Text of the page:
Greg Burns -- Sidoti & Company -- Analyst

OK, thanks and then one last one you talked I guess have a generally positive outlook for the demand environment, seems like but also at the same time you're talking about your competitive pricing pressures over the last couple of quarters what seems to be counterintuitive. The demand environment is improving or generally strong. So when we look forward do you expect that pricing pressure to alleviate itself as the kind of pipeline that you're seeing gets converted?

David C. Sylvester -- Chief Financial Officer

I wish we knew.

James P. Keane -- President, Chief Executive Officer, Director

And its, I don't have any basis to say exactly what is going to happen with pricing, and it's kind of dangerous ground anyways to look to the future but I will maybe recharacterize a little bit about or clarify how we describe the pricing pressures we are feeling today. I say pricing pressure, first of all, is a reality in our business all the time and I think over the last couple years we've seen a gradual increase in pricing pressure. Now we've said before that we adjust our pricing as we see fit and a few quarters ago we could feel that the pricing was moving down market faster than we were adjusting. And so we adjusted our prices and so what we're feeling now is the impact of the adjustments we made.

And that means that our pricing, the impact of those adjustments are affecting us today but it doesn't necessarily mean that pricing pressures have been increasing in the broader industry in the last few quarters. It could simply be that we responded to the pricing pressures that were already building. So maybe that helps but I'll stop short of trying to predict what happens next.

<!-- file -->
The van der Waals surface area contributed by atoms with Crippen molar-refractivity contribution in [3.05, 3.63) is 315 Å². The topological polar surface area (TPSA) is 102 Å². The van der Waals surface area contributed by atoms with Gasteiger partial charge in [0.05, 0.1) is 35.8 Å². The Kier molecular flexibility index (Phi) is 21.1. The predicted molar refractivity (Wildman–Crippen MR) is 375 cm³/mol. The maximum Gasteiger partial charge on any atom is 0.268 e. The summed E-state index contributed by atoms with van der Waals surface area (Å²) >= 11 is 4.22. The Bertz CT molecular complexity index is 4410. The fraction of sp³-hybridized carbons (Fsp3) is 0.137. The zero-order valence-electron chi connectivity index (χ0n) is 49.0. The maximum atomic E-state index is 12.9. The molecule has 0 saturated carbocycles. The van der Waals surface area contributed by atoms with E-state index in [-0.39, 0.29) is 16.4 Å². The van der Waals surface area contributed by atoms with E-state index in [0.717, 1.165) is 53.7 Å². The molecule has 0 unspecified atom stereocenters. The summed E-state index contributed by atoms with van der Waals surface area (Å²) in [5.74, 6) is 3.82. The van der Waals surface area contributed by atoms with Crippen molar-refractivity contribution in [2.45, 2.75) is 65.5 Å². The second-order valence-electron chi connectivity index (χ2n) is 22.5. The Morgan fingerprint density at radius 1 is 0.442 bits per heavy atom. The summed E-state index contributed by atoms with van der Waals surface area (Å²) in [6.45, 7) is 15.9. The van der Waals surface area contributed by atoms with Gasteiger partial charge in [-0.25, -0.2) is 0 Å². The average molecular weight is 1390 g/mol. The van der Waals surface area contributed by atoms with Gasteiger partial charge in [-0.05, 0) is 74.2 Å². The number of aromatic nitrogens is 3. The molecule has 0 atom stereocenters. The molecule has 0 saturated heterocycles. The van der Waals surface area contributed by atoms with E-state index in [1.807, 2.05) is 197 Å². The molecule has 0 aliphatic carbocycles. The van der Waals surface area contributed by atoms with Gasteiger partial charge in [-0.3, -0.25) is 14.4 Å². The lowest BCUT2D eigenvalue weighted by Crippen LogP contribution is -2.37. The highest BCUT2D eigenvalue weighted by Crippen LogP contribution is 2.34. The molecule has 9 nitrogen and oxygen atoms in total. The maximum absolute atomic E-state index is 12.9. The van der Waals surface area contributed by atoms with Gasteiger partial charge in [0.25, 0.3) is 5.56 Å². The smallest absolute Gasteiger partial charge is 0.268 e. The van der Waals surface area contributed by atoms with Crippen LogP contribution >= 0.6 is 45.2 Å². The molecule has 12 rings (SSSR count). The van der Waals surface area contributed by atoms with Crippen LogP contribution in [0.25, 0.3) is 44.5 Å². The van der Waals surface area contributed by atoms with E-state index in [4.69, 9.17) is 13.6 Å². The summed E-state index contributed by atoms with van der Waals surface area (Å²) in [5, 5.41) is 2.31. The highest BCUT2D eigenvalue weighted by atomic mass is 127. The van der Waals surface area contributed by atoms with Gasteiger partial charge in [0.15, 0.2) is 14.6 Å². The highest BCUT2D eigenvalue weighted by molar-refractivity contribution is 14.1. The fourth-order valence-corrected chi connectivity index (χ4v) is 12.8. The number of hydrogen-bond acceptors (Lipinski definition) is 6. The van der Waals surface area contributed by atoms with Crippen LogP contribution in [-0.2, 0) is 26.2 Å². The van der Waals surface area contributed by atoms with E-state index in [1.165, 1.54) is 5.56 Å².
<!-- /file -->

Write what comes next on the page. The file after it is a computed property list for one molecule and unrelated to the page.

Greg Burns -- Sidoti & Company -- Analyst

OK, great. Thank you.

Operator

And the next question comes from the line of Bill Dezellem from Tieton Capital. Your line is now open.

William J. Dezellem -- Tieton Capital Management -- Analyst

Thank you. I'd like to circle back to you referenced the one customer that created some trouble and are we understanding correctly from your commentary that they started the installation and you did not say that so I'm just trying to speculate that they decided that they didn't like what they saw and that's what led them to go back to a reevaluation and look for more premium product? So that's the first part of that question and then secondarily if you remove that one customer and that unique situation would you give your overall view of what's happening in Asia and your strength or weakness that you are seeing there?

David C. Sylvester -- Chief Financial Officer